|OTAs were found to provide information about price and refund policy in an unclear manner|
OTAs were found to provide information about price and refund policy in an unclear manner
- Measures to indicate important information in a standardized manner should be prepared -
As independent travel is becoming more popular than package tours, the number of consumers making a direct booking for travel-related products, including flights and hotels, through online travel agent (or OTA* for short) websites is growing. However, important information regarding products sold on those OTA websites is not sufficiently provided to consumers, and as a result, consumer complaints are rising.
* OTA(Online Travel Agency) : a business operator making online bookings of flights, hotels, etc. on behalf of others
Accordingly, the Korea Consumer Agency (President Lee Hee-sook) analyzed the consumer complaints related to 11 domestic and international business operators (OTA)* against which more than 100 consumer complaints were received by the KCA for the past 3 years (2016-2018), and conducted an investigation on how the OTAs provided their product information, including transactions conditions.
* 7 Global OTAs (Agoda, Booking.com, Trip.com, Hotels.com, Expedia, Gotogate, Kiwi.com) & 4 Domestic OTAs(Hana Tour, Interpark, Mode Tour, Yellow Balloon Tour)
□ The number of consumer complaints involving OTA accommodation and flight services has more than quadrupled in the last 3 years.
The number of the 11 OTA-related consumer complaints received by the 1372 Consumer Counseling Center* and the Cross-Border Transaction Consumer Portal** for the past 3 years was 8,033 in total. By year, 884 cases were received in 2016, followed by 2,461 cases in 2017 and 4,688 cases in 2018.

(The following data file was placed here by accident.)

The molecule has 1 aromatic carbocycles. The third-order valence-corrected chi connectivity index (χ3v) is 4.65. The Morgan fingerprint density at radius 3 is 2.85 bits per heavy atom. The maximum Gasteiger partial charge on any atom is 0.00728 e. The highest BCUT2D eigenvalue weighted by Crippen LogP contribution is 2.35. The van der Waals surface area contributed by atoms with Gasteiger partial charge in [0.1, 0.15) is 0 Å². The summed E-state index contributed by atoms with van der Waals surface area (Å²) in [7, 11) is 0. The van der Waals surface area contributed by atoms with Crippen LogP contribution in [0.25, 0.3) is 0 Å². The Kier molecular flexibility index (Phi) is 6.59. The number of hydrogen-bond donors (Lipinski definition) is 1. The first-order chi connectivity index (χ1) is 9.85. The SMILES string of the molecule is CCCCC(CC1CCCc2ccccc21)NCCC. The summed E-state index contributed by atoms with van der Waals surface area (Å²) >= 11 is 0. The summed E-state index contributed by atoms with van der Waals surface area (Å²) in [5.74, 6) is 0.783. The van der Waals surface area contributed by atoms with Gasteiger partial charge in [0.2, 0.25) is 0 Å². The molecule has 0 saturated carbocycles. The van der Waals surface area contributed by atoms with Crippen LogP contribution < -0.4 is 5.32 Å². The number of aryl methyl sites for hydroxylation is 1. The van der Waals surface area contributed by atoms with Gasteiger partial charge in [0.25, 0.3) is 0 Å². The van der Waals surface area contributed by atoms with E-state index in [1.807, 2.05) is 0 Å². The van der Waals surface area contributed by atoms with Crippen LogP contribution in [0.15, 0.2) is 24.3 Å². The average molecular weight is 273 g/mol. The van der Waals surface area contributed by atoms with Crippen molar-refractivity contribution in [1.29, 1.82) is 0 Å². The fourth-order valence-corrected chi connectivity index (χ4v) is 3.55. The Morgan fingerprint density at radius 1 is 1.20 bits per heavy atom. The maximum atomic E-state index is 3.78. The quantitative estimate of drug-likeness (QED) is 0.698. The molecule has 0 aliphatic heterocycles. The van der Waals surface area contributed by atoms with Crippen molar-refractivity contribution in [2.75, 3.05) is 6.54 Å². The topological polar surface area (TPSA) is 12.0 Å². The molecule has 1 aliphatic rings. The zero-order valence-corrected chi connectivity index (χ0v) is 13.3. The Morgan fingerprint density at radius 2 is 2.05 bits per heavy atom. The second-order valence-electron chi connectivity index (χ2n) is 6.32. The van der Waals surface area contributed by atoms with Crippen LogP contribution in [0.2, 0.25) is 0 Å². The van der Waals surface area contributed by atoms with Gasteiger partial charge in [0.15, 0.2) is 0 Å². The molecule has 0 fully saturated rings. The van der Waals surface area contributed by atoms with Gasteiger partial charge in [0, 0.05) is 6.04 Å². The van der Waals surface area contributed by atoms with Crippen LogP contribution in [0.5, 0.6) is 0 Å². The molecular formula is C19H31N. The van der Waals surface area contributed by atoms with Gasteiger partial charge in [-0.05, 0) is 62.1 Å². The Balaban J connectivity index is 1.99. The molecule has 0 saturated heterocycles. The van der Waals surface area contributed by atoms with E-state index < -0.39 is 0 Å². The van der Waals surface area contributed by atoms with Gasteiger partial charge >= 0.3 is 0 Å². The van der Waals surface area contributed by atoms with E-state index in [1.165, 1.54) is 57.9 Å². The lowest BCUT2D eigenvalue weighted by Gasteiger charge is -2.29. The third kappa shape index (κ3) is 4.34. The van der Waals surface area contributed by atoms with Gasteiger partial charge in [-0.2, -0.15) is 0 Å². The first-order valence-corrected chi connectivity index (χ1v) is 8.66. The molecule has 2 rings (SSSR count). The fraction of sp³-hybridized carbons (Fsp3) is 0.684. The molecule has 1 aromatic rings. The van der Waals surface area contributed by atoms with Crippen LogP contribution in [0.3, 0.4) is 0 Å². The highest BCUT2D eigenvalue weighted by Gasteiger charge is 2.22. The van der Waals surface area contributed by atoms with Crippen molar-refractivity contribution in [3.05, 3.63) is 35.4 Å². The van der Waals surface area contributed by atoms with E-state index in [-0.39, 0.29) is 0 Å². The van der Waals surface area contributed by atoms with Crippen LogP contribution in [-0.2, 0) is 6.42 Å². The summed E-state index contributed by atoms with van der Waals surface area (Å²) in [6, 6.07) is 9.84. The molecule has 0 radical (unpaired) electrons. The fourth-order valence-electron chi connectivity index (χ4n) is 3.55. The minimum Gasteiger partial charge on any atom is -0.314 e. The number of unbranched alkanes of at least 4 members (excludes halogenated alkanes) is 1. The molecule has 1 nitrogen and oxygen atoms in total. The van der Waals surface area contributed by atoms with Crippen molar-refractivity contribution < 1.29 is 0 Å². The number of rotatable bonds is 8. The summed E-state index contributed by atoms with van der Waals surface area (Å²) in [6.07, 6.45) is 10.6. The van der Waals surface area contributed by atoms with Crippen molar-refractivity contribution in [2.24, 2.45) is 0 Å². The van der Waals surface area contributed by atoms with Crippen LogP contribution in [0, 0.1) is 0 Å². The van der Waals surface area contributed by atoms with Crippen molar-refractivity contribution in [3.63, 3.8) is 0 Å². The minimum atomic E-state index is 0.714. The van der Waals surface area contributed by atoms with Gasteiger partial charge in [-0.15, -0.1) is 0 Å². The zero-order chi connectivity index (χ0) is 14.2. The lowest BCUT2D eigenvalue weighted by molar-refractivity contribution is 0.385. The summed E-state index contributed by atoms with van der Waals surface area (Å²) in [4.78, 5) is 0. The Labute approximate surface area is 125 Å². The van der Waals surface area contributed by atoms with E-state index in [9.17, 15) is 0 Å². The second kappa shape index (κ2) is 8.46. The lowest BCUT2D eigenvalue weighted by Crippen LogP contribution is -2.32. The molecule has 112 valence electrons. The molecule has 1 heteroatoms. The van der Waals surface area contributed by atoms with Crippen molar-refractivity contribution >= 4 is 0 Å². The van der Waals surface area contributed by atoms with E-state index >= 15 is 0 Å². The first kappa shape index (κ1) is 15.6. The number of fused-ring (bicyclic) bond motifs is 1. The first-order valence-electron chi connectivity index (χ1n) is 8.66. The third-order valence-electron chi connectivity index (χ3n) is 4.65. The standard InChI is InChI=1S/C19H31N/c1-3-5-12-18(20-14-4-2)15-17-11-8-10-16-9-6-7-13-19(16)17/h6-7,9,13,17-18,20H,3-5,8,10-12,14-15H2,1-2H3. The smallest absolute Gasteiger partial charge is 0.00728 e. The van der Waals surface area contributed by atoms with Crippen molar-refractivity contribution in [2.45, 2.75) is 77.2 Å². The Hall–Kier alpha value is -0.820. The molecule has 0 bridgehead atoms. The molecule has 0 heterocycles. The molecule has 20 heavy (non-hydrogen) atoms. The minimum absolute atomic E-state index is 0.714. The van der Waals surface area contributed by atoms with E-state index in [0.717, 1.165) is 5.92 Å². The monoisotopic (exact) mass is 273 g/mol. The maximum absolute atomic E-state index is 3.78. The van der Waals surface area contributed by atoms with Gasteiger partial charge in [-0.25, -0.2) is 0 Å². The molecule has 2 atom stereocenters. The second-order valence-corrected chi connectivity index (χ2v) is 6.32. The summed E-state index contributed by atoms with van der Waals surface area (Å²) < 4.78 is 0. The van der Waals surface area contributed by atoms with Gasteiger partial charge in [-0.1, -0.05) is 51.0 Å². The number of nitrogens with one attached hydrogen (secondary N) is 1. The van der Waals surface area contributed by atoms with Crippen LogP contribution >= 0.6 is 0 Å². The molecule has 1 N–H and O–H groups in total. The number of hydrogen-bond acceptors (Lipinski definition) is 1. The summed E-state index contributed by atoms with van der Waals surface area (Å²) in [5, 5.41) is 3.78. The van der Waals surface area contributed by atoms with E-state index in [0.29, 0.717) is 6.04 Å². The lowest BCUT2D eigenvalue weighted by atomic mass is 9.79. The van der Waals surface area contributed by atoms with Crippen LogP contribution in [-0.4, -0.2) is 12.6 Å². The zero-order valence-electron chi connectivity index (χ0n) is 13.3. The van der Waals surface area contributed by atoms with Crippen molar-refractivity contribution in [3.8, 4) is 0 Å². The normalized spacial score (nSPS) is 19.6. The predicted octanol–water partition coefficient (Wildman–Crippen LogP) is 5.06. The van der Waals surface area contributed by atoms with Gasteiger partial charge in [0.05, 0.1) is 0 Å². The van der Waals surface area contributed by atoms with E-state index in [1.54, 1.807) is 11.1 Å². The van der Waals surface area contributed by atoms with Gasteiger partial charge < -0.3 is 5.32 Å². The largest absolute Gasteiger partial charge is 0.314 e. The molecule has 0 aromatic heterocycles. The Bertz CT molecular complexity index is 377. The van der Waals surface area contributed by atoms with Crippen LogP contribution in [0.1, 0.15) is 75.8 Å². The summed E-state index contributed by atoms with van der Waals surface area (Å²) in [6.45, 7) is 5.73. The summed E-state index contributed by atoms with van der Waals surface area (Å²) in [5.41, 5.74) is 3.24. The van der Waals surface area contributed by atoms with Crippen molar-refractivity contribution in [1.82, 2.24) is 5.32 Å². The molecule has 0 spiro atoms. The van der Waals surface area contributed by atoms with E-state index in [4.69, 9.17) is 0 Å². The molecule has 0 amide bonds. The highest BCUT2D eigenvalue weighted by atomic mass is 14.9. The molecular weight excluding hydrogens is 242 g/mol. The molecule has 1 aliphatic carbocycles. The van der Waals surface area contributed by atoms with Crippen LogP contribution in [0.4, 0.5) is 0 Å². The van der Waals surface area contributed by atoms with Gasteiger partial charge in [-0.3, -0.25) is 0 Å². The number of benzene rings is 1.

* 1372 Consumer Counseling Center run by the Korea Fair Trade Commission is the only government-run call center that involves consumer groups, the Korea Consumer Agency and local governments.
** Cross-Border Transaction Consumer Portal run by the Korea Consumer Agency is a cross-border transaction information network to provide damage prevention information and resolve cross-border transaction-related consumer complaints
By type, ‘delay in cancellation and refusal to refund’ accounted for the largest share of the consumer complaints at 5,036 cases (62.7%). In particular, in many cases, refunds were delayed without any reasonable reasons even though consumers made a cancellation request within a cooling-off period, or business operators refused to provide refunds for the products which consumers bought without recognizing the fact that there would not be a refund, because signs that state ‘no refunds’ were not clearly indicated.
In addition, ‘charging unfair penalties and fees (e.g. charging more than the amount acfinal payment amount or charging unnotified additional fees), and dissatisfaction in prices’ accounted for 1,042 cases (13.0%), followed by ‘non-fulfillment of contract (e.g. a sudden hotel booking cancellation on the part of a business operator, and a flight cancellation due to airline circumstances),‘ with 870 cases (10.8%).